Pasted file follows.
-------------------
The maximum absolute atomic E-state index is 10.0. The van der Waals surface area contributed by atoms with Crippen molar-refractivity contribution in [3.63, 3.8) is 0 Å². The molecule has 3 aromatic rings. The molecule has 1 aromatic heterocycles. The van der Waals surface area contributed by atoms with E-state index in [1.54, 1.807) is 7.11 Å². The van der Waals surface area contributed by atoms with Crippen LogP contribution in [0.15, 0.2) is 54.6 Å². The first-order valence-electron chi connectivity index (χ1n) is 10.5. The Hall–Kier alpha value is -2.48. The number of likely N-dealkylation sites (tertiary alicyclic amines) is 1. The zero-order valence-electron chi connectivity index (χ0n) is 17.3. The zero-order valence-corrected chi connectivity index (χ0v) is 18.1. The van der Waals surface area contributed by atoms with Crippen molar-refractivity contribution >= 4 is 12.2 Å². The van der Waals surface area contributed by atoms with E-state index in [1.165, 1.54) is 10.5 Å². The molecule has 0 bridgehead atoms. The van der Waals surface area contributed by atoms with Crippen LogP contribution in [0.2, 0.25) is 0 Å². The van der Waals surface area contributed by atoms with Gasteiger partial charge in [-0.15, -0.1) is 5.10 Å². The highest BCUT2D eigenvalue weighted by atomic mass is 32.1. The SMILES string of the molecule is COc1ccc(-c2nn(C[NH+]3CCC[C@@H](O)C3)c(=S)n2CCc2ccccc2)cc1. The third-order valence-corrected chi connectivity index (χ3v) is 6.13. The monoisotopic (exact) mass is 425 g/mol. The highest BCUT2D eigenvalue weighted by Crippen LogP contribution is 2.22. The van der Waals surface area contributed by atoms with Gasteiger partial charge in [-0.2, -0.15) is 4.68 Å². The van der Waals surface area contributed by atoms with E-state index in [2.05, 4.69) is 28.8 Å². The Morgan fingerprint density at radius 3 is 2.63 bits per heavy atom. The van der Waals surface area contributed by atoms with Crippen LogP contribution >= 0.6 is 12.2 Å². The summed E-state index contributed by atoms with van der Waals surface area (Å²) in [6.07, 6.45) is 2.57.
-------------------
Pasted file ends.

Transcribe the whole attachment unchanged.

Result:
The maximum absolute atomic E-state index is 10.0. The van der Waals surface area contributed by atoms with Crippen molar-refractivity contribution in [3.63, 3.8) is 0 Å². The molecule has 3 aromatic rings. The molecule has 1 aromatic heterocycles. The van der Waals surface area contributed by atoms with E-state index in [1.54, 1.807) is 7.11 Å². The van der Waals surface area contributed by atoms with Crippen LogP contribution in [0.15, 0.2) is 54.6 Å². The first-order valence-electron chi connectivity index (χ1n) is 10.5. The Hall–Kier alpha value is -2.48. The number of likely N-dealkylation sites (tertiary alicyclic amines) is 1. The zero-order valence-electron chi connectivity index (χ0n) is 17.3. The zero-order valence-corrected chi connectivity index (χ0v) is 18.1. The van der Waals surface area contributed by atoms with Crippen molar-refractivity contribution >= 4 is 12.2 Å². The van der Waals surface area contributed by atoms with E-state index in [1.165, 1.54) is 10.5 Å². The molecule has 0 bridgehead atoms. The van der Waals surface area contributed by atoms with Crippen LogP contribution in [0.2, 0.25) is 0 Å². The van der Waals surface area contributed by atoms with Gasteiger partial charge in [-0.15, -0.1) is 5.10 Å². The highest BCUT2D eigenvalue weighted by atomic mass is 32.1. The SMILES string of the molecule is COc1ccc(-c2nn(C[NH+]3CCC[C@@H](O)C3)c(=S)n2CCc2ccccc2)cc1. The third-order valence-corrected chi connectivity index (χ3v) is 6.13. The monoisotopic (exact) mass is 425 g/mol. The highest BCUT2D eigenvalue weighted by Crippen LogP contribution is 2.22. The van der Waals surface area contributed by atoms with Gasteiger partial charge in [-0.2, -0.15) is 4.68 Å². The van der Waals surface area contributed by atoms with E-state index in [2.05, 4.69) is 28.8 Å². The Morgan fingerprint density at radius 3 is 2.63 bits per heavy atom. The van der Waals surface area contributed by atoms with Crippen LogP contribution >= 0.6 is 12.2 Å². The summed E-state index contributed by atoms with van der Waals surface area (Å²) in [6.07, 6.45) is 2.57.